Part by his bleeding temples shed,
From the thorns which pierc'd his head,
Part from the long-drawn furrows flow'd,
Which the twisted scourge has plough'd,
High let thy streams of sorrow rise,
Ope the fountains of thine eyes;
Pour, pour on carth a gushing flood;
Since so lib'ral of his blood,
His vital drops for thee he spares,
Canst thou, mortal! grudge thy tears?
A DYING CHRISTIAN'S ADDRESS TO THE Sexton.
HOME, honest Sexton! take thy spade,
Ther, free from this polluted dust,
I hope to reign among the just.de
But, hark,! the bell calls: “ Come away!
I hear it's summons, and obey.
Into thy hands, O Power benign!
The soul thou gav'st me I resign.
THE clock struck twelve, o'er half the globe
1 Darkness had spread her pitchy robe;
Morpheus, his feet with velvet shod,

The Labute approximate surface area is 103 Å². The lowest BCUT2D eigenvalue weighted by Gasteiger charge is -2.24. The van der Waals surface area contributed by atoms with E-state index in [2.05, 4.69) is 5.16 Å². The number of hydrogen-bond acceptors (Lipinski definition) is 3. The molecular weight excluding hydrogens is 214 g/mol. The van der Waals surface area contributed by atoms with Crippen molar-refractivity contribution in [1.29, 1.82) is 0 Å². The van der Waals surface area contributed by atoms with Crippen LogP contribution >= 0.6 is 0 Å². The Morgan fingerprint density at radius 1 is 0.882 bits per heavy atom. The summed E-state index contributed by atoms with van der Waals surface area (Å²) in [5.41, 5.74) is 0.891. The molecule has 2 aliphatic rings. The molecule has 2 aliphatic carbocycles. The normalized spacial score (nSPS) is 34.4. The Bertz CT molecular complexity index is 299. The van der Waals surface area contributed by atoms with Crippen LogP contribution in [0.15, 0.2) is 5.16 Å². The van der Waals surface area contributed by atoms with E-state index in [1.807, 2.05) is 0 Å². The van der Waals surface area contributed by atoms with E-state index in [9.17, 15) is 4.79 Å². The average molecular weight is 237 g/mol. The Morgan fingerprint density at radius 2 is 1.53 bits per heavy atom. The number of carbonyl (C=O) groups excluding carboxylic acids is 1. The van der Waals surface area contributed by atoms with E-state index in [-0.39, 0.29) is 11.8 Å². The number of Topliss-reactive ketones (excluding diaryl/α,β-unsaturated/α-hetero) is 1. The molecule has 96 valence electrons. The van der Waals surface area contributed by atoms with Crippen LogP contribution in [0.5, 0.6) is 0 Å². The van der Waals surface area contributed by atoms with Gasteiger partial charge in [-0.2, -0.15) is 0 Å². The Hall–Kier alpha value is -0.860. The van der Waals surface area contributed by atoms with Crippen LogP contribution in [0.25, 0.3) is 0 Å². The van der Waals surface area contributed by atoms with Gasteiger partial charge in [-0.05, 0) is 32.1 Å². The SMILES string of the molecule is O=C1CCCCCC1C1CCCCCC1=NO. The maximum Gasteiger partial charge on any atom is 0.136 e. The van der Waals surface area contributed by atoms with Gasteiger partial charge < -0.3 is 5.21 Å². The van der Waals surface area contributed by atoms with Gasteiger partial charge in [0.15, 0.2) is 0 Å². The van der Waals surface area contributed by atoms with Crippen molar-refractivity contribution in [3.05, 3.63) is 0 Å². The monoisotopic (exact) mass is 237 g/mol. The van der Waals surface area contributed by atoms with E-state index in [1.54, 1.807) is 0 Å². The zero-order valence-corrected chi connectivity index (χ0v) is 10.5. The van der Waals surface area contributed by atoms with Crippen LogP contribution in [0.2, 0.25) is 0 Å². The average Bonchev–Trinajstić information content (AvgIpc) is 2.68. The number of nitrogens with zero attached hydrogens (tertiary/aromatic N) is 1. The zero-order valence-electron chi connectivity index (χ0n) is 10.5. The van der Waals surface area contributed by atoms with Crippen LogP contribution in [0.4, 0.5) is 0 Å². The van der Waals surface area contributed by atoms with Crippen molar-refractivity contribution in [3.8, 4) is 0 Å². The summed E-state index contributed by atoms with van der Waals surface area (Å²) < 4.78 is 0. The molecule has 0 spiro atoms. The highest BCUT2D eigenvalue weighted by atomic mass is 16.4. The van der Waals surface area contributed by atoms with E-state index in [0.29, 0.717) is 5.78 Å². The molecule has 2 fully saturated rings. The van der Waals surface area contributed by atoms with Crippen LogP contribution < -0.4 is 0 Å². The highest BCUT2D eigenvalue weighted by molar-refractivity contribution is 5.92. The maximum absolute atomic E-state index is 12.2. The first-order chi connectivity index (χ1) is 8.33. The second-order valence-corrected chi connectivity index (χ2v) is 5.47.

Treading, as if in fear he trod,
Gentle as dews at even-tide,
Distill'd his poppies far and wide.
AMBITION, who when waking dreams
Of mighty, but phantastic schemes,
Why, when asleen, ne'er knows that rest
With which the humbler soul is blest,
Was building castles in the air,
Goodly to look upon, and fair,
But on a bad foundation laid,
Doom'd at return of morn to fade.
Pale STUDY, by the taper's light,
Wearing away the watch of night,
Sat reading, but, with o'er-chary'd head,
Remember'd nothing that he read.
Starving 'midst plenty, with a faca
Which might the court of famine grace,
Ragged, and filthy to behold,
Grey Av’RICE nodded o'er his gold.
- JEALOUSY, his quick eye half-clos'd,
With watchings worn, reluctant doz'd;
And, mean distrust not quite forgot,
Slumber'd, as if he slumber:d not.
Stretch'd at his length, on the bare ground,
His hardy offspring sleeping round,
Snor'd restless LABOUR; by his side
Lay Health, a coarse, but comely bride.
Virtue, without the doctor's aid,
In the soft arms of sleep was laid,, .
Whilst Vict, within the guilty breast,
Could not be physic'd into rest.